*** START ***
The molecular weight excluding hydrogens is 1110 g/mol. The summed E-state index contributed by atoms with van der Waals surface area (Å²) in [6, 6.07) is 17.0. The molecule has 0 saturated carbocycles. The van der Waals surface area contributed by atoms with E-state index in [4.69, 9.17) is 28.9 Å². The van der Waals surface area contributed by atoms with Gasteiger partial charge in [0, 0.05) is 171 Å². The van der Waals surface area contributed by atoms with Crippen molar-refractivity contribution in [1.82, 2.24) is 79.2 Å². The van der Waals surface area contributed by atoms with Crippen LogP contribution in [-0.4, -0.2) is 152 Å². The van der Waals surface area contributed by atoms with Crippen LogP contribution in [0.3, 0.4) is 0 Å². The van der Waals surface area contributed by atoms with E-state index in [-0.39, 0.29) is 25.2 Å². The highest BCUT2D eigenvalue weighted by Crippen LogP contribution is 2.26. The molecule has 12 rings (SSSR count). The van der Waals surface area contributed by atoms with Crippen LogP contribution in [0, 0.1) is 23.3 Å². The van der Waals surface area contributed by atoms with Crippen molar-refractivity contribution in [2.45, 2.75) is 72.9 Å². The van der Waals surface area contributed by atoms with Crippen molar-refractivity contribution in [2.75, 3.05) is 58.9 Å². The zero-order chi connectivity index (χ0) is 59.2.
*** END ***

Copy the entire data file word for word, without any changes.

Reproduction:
The molecular weight excluding hydrogens is 1110 g/mol. The summed E-state index contributed by atoms with van der Waals surface area (Å²) in [6, 6.07) is 17.0. The molecule has 0 saturated carbocycles. The van der Waals surface area contributed by atoms with E-state index in [4.69, 9.17) is 28.9 Å². The van der Waals surface area contributed by atoms with Gasteiger partial charge in [0, 0.05) is 171 Å². The van der Waals surface area contributed by atoms with Crippen molar-refractivity contribution in [1.82, 2.24) is 79.2 Å². The van der Waals surface area contributed by atoms with Crippen LogP contribution in [-0.4, -0.2) is 152 Å². The van der Waals surface area contributed by atoms with Crippen LogP contribution in [0.3, 0.4) is 0 Å². The van der Waals surface area contributed by atoms with E-state index in [-0.39, 0.29) is 25.2 Å². The highest BCUT2D eigenvalue weighted by Crippen LogP contribution is 2.26. The molecule has 12 rings (SSSR count). The van der Waals surface area contributed by atoms with Crippen LogP contribution in [0, 0.1) is 23.3 Å². The van der Waals surface area contributed by atoms with Crippen molar-refractivity contribution in [2.45, 2.75) is 72.9 Å². The van der Waals surface area contributed by atoms with Crippen molar-refractivity contribution in [2.75, 3.05) is 58.9 Å². The zero-order chi connectivity index (χ0) is 59.2.